Introduction: Bike Trailer Shopping Cart

The idea for this bike trailer/shopping cart was due to a new grocery store opening near my home. The problem I had was, it was a little too close to drive to, but too far to walk. If I had something for my bicycle, that’d be the perfect transportation.

As you look at PHOTO 1, the amassment of PVC joints and pipes is a lot, but if you break it down into steps, it can be an easy build.

Step 1: Cart

What’s needed:

  • 10’ = 1-¼” PVC Pipe (RED)
  • 10x = 1-¼” PVC T-Joint (BLUE)
  • 2x = 1-¼” PVC 90 Elbow (YELLOW)
  • 2x = 1-¼” PVC Coupler (GREEN)
  • 100 pk = #12 x ½” screws (for the rest of this project) PVC glue (for the rest of this project)
  • 10x = Red arrows point at short length of PVC pipe to hold joints together. Make this length of PVC just enough to join joints with maybe a ¼” gap between them. Mines is not quite that, but it doesn’t need to be exact, just all the same.

Starting with the platform of the cart, construct something resembling PHOTO 2 using the highlights in the photo as a guide to what PVC joints you need. The lengths of the PVC pipe, in red, can be any length to accommodate the size of cart you want.

This is a cart that will endure lots of stresses. Along with glueing joints, I also use #12 or larger screws. This adds some strength to keep the pipe from jiggling its way out of the joint, which I’ve encountered. Each joint has screws about ⅜” O.C. from the edge. 2 screws on the bottom of the structure, then 2 more, about 120-degrees from the 1st two, wherever there will be no contact with other pieces.

TIP: Using screws (no glue) can be nice for PVC projects like tables or even chairs, because if you decide to get rid of the project in the future, you can unscrew everything and reuse the joints and screws (I wouldn’t recommend resusing pipes). This is a great option considering the cost of PVC joints.

Step 2: Rear & Side Rails of Cart

What’s needed:

  • 10’ = 1-¼” PVC Pipe - unless you have leftover (RED)
  • 6x = 1-¼” PVC 90 Elbow (YELLOW)
  • 6x = Green arrows are connections not glued or screwed - pushed into place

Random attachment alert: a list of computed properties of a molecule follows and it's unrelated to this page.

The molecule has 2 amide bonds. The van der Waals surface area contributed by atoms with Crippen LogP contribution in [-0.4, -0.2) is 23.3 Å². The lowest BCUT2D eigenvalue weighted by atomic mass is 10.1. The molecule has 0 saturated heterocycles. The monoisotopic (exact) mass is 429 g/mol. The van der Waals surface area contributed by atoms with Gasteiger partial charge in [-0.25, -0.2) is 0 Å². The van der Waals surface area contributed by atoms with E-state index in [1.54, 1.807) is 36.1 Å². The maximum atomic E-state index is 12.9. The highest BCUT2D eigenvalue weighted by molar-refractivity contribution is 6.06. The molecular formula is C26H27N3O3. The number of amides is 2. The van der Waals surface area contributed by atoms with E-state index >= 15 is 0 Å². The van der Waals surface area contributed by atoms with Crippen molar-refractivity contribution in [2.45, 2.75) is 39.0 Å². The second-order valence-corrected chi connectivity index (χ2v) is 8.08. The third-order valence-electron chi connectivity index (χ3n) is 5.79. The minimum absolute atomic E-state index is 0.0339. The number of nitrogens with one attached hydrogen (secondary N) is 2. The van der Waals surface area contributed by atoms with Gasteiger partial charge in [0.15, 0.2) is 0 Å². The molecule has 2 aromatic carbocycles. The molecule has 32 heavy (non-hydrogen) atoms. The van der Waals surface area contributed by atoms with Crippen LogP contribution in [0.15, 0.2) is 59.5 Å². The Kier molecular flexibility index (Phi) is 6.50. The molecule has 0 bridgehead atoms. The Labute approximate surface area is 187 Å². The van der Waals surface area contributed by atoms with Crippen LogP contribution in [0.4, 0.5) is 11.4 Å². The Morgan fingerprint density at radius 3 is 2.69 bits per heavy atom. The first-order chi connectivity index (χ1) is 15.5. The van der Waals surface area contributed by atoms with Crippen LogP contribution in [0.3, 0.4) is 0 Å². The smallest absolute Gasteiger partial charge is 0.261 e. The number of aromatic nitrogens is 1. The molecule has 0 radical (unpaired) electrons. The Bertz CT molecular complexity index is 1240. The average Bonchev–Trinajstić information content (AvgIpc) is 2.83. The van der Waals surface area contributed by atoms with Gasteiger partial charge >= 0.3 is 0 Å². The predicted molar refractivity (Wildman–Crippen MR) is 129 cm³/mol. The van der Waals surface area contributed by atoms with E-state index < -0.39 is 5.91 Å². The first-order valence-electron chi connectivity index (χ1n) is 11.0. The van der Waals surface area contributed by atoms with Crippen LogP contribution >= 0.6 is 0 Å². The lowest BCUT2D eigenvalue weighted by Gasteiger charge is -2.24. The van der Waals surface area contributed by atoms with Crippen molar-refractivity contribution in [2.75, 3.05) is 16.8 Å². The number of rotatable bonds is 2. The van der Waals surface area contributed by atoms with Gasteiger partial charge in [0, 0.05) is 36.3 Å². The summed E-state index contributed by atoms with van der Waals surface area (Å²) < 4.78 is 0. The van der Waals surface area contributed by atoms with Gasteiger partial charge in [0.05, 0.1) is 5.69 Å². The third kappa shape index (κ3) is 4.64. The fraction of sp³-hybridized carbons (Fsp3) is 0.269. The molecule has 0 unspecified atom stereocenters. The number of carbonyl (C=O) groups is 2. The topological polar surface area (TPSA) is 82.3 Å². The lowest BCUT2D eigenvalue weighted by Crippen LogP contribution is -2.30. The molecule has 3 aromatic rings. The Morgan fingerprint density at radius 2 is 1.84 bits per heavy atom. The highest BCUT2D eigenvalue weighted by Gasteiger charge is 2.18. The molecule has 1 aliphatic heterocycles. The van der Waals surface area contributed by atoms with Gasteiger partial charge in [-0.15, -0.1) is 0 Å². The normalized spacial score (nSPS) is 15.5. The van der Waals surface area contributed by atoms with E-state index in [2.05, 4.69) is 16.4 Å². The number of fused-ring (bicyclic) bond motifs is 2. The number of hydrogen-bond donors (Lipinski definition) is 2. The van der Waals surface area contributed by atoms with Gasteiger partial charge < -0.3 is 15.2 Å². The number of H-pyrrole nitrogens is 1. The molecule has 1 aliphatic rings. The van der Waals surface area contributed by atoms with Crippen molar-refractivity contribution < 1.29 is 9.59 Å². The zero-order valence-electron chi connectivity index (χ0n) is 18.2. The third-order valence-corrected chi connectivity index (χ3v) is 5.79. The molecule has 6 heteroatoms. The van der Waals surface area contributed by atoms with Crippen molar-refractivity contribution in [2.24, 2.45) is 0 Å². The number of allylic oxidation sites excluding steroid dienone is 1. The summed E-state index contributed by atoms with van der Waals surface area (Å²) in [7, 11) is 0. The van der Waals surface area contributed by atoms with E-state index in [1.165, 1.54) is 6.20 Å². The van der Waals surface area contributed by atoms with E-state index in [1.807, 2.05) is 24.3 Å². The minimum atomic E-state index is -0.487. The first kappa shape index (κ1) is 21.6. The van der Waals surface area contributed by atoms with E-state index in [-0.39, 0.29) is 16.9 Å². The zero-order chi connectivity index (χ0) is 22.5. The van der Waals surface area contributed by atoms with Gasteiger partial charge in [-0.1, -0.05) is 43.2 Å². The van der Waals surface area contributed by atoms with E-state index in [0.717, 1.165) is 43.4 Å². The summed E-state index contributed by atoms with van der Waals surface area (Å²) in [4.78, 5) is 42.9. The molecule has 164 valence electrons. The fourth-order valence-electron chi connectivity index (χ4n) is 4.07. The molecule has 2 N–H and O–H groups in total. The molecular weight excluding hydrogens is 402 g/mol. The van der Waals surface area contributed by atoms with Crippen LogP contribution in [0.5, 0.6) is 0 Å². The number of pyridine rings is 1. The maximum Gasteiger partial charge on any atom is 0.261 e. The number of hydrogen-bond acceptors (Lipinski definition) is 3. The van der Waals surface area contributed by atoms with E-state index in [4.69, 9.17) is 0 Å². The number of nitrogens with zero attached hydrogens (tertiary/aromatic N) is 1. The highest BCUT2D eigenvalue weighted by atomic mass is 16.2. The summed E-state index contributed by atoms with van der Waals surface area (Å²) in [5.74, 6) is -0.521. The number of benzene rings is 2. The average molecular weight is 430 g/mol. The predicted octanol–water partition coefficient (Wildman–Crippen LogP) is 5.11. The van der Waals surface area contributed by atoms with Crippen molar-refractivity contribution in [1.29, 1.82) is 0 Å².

The side rails in PHOTO 3 and front rails in PHOTO 4 are removable, so no glue or screws where the rails connect to the cart. Construct something resembling PHOTO 3 and PHOTO 4 using the highlights in the photo as a guide to what PVC joints you need. The lengths of the PVC pipe, in red, can be any length to accommodate the size of cart you’ve built in Step 1. Keep in mind the height of the front rail in PHOTO 4 will be important later, because it serves as the shopping cart handle. See instructions further on in this process.

Step 3: Front Rail

What’s needed:

  • 10’ = 1-¼” PVC Pipe - unless you have leftover(RED)
  • 2x = 1-¼” PVC T-Joint (BLUE)
  • 4x = 1-¼” PVC 90 Elbow (YELLOW)
  • 2x = 1-¼” PVC Cap (GRAY)
  • 4x = Red arrows point at short length of PVC pipe to hold joints together (same as Step 1)
  • 2x = Green arrow = not glued or screwed (same as Step 2)

This rail serves as the joint to where the tow bar connects to the cart. These rails are also removable, so no glue or screws where the rails connect to the cart. Construct something resembling PHOTO 5 using the highlights in the photo as a guide to what PVC joints you need. The lengths of the PVC pipe, in red, can be any length. Try to get approximately the same height as in the photo. One thing not visible in PHOTO 5 is the PVC Cap and the PVC pipe just below are glued together, but it’s not glued to the PVC T-Joint. This section serves as water-resistant storage (PHOTO 6) for a screwdriver I keep handy. The similar vertical piece on the other side holds the removable screwdriver bits in an Airborne container. You’ll have to find a way to add a bottom so things don’t fall all the way through. I stuffed a plastic shopping bag in mines.

Right now, you should have the two vertical rail pieces without the adjoining cross-member (red horizontal piece in PHOTO 5). Put both vertical rails into the cart. Be sure they are all the way in so you get a good measurement on the next step. Measure the distance between both vertical pieces, taking the measurement from the apex of one of the T-Joints to the apex of the other T-Joint. This should be approximately the length of the horizontal cross-member. Cut a piece of PVC pipe and test its fit. You can disregard glueing this piece, but do put screws to keep it in place.

Step 4: Tow Bar

What’s needed:

  • 10’ = 1-¼” PVC Pipe - unless you have leftover (RED)
  • 2x = 1-¼” PVC T-Joint (BLUE)
  • 1x = 1-¼” PVC 90 Elbow (YELLOW)
  • 1x = 1-¼” PVC 45 Elbow (F)
  • 2x = 1-¼” PVC to Male Threaded (E)
  • 1x = 1-¼” PVC to Female Threaded (A)
  • 2x = 2” hose clamp (B)
  • 2x = zip tie (D)
  • 4x = #12 screw (C)
  • 3x = Red arrows point at short length of PVC pipe to hold joints together (same as Step 1)